At Vulture, Kathryn VanArendonk reflects on the life and work of Beverly Cleary, who portrayed children with all their complexities, tantrums, and anger included. “Cleary’s true genius was for the emotional realism she gradually developed alongside that external grounding,” VanArendonk writes. “Her characters are not just kids who play like actual kids; they are people who have problems and desires that readers will recognize. Cleary’s honesty about anger, disappointment, and jealousy, her refusal to excuse those emotions in her characters or try to fix them quickly, her willingness to tell a story about a kid in a bad mood and let everybody see exactly how bad it really is — this is what feels most revolutionary about Cleary’s work. She saw the bad moods and she saw the scarily mundane things that cause the bad moods.”
“What does the professoriate watch off the clock, in their precious moments of respite?” Because academics need breaks too, Sarah Kessler asks her colleagues what shows they’ll be binge-watching this summer. If you’re one of those weirdos who still prefers books, though, how about binge-reading Henry James?
Good news for all the Neil Gaiman fans out there–a new, four-part television series called Neil Gaiman’s Likely Stories is set to begin filming in November. The series will focus on a selection of Gaiman’s short stories and feature a singular ensemble cast throughout. This should whet everyone’s appetite for the long-awaited television adaptation of American Gods, which is set to begin production sometime in 2016.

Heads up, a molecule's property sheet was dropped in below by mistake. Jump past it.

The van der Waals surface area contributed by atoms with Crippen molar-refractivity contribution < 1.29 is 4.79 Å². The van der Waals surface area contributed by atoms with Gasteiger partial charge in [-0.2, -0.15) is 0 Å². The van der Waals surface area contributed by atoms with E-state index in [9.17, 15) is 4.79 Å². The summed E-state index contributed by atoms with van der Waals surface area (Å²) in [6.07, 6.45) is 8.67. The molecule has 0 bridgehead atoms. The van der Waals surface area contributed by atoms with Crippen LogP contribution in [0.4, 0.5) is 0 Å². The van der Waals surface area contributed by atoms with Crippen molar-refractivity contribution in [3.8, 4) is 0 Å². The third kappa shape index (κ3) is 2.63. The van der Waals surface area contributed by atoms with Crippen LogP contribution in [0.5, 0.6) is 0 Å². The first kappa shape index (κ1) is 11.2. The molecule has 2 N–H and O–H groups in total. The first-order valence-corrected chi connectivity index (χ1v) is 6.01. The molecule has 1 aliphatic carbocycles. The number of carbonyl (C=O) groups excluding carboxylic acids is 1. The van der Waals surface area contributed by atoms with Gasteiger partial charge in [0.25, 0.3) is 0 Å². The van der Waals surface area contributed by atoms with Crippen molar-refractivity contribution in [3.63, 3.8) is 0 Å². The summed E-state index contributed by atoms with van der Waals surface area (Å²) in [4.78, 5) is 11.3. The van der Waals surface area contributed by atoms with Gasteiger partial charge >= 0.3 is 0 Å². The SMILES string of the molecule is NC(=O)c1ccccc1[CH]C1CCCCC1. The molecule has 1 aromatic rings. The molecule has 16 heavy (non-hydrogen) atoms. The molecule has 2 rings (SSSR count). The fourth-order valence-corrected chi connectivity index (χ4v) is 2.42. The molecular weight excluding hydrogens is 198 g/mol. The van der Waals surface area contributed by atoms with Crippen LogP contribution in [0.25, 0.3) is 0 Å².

The best way to celebrate May Day? Read Tennyson‘s “The May Queen,” become “Romance Incarnate.”
“A few weeks ago, I texted my writing group, ‘All I really want is to be just famous enough to have my own celebrity book club.’ I was kind of kidding. But I kind of wasn’t. Because, like portion-packaged organic snacks delivered to your door, isn’t book club ownership one step closer to having it all?” Laura Briskman on the faux intimacy of celebrity book clubs, as more and more celebrities start their own post Oprah.
The Guardian‘s Max Liu highlights several rising star Asian American authors, including Year in Reading 2017 participant Jenny Zhang. “After years on the peripheries of US fiction and poetry, Asian American authors have stepped into the spotlight during 2017. Books by writers of east and south-east Asian heritage are one of the hottest trends this year. […] Transcultural writers, born to immigrant parents in the US or immigrants themselves as children, they are channelling their experiences into writing that, with perfect historical timing, challenges readers to resist attacks on immigrants’ rights and to see refugees as individuals with unique stories.”